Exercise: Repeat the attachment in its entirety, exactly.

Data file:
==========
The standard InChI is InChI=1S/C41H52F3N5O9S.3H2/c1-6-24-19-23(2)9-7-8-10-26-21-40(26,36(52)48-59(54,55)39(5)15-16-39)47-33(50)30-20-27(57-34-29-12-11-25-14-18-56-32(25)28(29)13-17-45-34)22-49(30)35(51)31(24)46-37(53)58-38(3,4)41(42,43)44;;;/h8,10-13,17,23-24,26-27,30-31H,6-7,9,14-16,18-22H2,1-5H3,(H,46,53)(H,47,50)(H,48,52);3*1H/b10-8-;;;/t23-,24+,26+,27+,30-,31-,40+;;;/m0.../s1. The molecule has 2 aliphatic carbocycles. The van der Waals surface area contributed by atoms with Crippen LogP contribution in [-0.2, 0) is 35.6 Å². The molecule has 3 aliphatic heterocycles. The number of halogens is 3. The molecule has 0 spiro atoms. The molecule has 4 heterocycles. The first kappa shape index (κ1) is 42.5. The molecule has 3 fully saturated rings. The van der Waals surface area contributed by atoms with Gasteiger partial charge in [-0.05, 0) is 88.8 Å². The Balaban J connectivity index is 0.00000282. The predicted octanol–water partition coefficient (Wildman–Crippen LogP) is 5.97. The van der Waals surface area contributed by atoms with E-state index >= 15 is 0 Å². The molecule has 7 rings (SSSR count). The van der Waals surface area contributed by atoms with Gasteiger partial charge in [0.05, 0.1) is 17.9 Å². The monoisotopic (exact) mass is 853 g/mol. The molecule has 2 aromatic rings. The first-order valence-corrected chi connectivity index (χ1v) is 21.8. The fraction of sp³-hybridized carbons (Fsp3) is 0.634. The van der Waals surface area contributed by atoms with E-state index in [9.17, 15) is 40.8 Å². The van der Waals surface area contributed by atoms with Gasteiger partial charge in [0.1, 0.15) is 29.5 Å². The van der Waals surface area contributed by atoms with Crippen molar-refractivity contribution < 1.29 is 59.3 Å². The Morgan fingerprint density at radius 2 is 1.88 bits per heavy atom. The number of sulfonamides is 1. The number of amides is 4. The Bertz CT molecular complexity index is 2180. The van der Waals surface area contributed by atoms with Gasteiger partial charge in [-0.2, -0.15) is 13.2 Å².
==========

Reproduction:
The standard InChI is InChI=1S/C41H52F3N5O9S.3H2/c1-6-24-19-23(2)9-7-8-10-26-21-40(26,36(52)48-59(54,55)39(5)15-16-39)47-33(50)30-20-27(57-34-29-12-11-25-14-18-56-32(25)28(29)13-17-45-34)22-49(30)35(51)31(24)46-37(53)58-38(3,4)41(42,43)44;;;/h8,10-13,17,23-24,26-27,30-31H,6-7,9,14-16,18-22H2,1-5H3,(H,46,53)(H,47,50)(H,48,52);3*1H/b10-8-;;;/t23-,24+,26+,27+,30-,31-,40+;;;/m0.../s1. The molecule has 2 aliphatic carbocycles. The van der Waals surface area contributed by atoms with Crippen LogP contribution in [-0.2, 0) is 35.6 Å². The molecule has 3 aliphatic heterocycles. The number of halogens is 3. The molecule has 0 spiro atoms. The molecule has 4 heterocycles. The first kappa shape index (κ1) is 42.5. The molecule has 3 fully saturated rings. The van der Waals surface area contributed by atoms with Gasteiger partial charge in [-0.05, 0) is 88.8 Å². The Balaban J connectivity index is 0.00000282. The predicted octanol–water partition coefficient (Wildman–Crippen LogP) is 5.97. The van der Waals surface area contributed by atoms with E-state index >= 15 is 0 Å². The molecule has 7 rings (SSSR count). The van der Waals surface area contributed by atoms with Gasteiger partial charge in [0.05, 0.1) is 17.9 Å². The monoisotopic (exact) mass is 853 g/mol. The molecule has 2 aromatic rings. The first-order valence-corrected chi connectivity index (χ1v) is 21.8. The fraction of sp³-hybridized carbons (Fsp3) is 0.634. The van der Waals surface area contributed by atoms with E-state index in [9.17, 15) is 40.8 Å². The van der Waals surface area contributed by atoms with Gasteiger partial charge in [0.1, 0.15) is 29.5 Å². The van der Waals surface area contributed by atoms with Crippen molar-refractivity contribution < 1.29 is 59.3 Å². The Morgan fingerprint density at radius 2 is 1.88 bits per heavy atom. The number of sulfonamides is 1. The number of amides is 4. The Bertz CT molecular complexity index is 2180. The van der Waals surface area contributed by atoms with Gasteiger partial charge in [-0.2, -0.15) is 13.2 Å².